Fisher Hill Log Playground

Monday, July 17th, 2017 @ 10:42 am

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I’ve had the privilege to work with Mitch Ryerson for two summers now, and this was my first project with him in May-July of 2015.  This was a huge undertaking, and it took quite a while to work all the pieces into the final thing; many days of beating sun and humidity, no shade on the worksite and endless amounts of water guzzled.  But we did it!  And it came out great.

Prepping the logs

Mitch uses Black Locust logs for all of his playgrounds, using their natural curves and shapes to the advantage of the design of the piece, but also the structure.  When a tree grows into a curve or a fork, the tree is growing itself to withstand forces opposing those shapes, and so in building, when it’s possible to use the natural shape in the project, that strength that the tree grew will be applied to the built structure or object.  Many boatbuilders would use crotches or forks in parts of their boats because the grain of the wood makes that curve naturally, and so the strength in that piece of wood is used to strengthen the boat more than any handmade piece of wood could do.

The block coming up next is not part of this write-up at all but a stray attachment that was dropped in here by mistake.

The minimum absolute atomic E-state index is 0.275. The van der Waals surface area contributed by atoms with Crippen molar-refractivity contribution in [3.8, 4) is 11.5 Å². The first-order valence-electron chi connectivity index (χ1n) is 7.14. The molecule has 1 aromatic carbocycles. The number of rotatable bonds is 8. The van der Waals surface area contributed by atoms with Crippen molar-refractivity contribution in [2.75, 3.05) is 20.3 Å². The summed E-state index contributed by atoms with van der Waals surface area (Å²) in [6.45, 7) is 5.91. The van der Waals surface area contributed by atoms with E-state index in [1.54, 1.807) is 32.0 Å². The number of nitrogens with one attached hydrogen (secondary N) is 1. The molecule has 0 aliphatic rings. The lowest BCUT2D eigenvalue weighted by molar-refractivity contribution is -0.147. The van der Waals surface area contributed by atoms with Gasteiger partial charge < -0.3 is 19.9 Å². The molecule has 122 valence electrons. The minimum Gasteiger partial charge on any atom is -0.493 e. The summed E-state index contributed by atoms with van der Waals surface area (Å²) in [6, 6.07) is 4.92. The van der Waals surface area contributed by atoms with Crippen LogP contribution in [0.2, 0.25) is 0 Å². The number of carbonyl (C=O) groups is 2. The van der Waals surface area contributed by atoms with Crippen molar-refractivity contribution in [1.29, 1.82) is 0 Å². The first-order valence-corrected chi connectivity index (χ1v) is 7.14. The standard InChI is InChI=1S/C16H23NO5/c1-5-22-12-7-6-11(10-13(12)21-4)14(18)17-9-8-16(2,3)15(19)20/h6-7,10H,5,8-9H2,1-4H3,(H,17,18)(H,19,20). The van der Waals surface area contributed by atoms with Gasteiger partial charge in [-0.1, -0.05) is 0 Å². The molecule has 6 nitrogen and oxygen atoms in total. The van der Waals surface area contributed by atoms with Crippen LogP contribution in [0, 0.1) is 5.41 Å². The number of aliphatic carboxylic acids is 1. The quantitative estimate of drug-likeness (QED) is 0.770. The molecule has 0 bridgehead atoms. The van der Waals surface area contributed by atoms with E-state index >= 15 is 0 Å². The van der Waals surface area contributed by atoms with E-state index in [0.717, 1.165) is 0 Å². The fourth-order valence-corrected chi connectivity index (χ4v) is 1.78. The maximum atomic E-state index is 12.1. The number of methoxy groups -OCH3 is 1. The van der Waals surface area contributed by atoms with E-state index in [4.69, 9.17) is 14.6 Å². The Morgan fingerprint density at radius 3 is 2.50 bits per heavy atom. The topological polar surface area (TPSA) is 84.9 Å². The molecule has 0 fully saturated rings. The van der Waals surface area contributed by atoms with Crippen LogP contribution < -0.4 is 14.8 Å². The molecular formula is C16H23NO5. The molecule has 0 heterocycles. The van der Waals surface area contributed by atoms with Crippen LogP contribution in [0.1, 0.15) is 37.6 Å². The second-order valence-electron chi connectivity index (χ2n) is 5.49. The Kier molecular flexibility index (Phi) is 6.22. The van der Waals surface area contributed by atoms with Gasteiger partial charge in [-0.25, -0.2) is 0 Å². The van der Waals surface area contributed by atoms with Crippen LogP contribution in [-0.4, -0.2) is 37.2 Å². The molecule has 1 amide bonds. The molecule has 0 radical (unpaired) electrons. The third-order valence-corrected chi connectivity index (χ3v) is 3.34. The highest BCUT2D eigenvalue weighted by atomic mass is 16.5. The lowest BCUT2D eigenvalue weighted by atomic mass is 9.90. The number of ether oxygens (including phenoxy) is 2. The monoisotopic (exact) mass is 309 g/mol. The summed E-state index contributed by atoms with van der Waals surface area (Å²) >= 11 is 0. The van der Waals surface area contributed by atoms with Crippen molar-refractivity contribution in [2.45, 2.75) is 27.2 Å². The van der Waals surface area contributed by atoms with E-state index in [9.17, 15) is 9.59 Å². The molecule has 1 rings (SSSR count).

Getting the outline right


Ripping a log in half for the walkway

Once we got the major members in place and tied together, we could start filling in with railings, stairs, the two mid-level decks, and eventually the ladders leading up into the various levels of the structure.

Two mid-level decks will get ladders and protective railings

Custom curving staircase and accompanying railing.

These stairs were fun to figure out and make.  Each piece had to be cut roughly to its final wedge shape, then the three compared to each other along the stringer, which was made up of two logs scarfed together, bolted, and then attached to the posts.  The three-log steps were then brought down with power planes to pretty much their final shape and sizes, attached to the stringer, and then finally leveled out with a big grinder, the edges broken, and the ends cut and smoothed.

The team makes the project.

The best part, the part that contributes most and shapes the project the most, is the team of people working.  I’m a very curious guy, and I’ll ask questions until you’re tired of me and leave!  But these two guys are patient, friendly, and love to chat when it’s something they know or are also curious about.  And the stories they can tell!  Great fun with your coworkers goes a long way toward making a crazy job like this one – in the full heat of New England summer with no shade – pretty fun.


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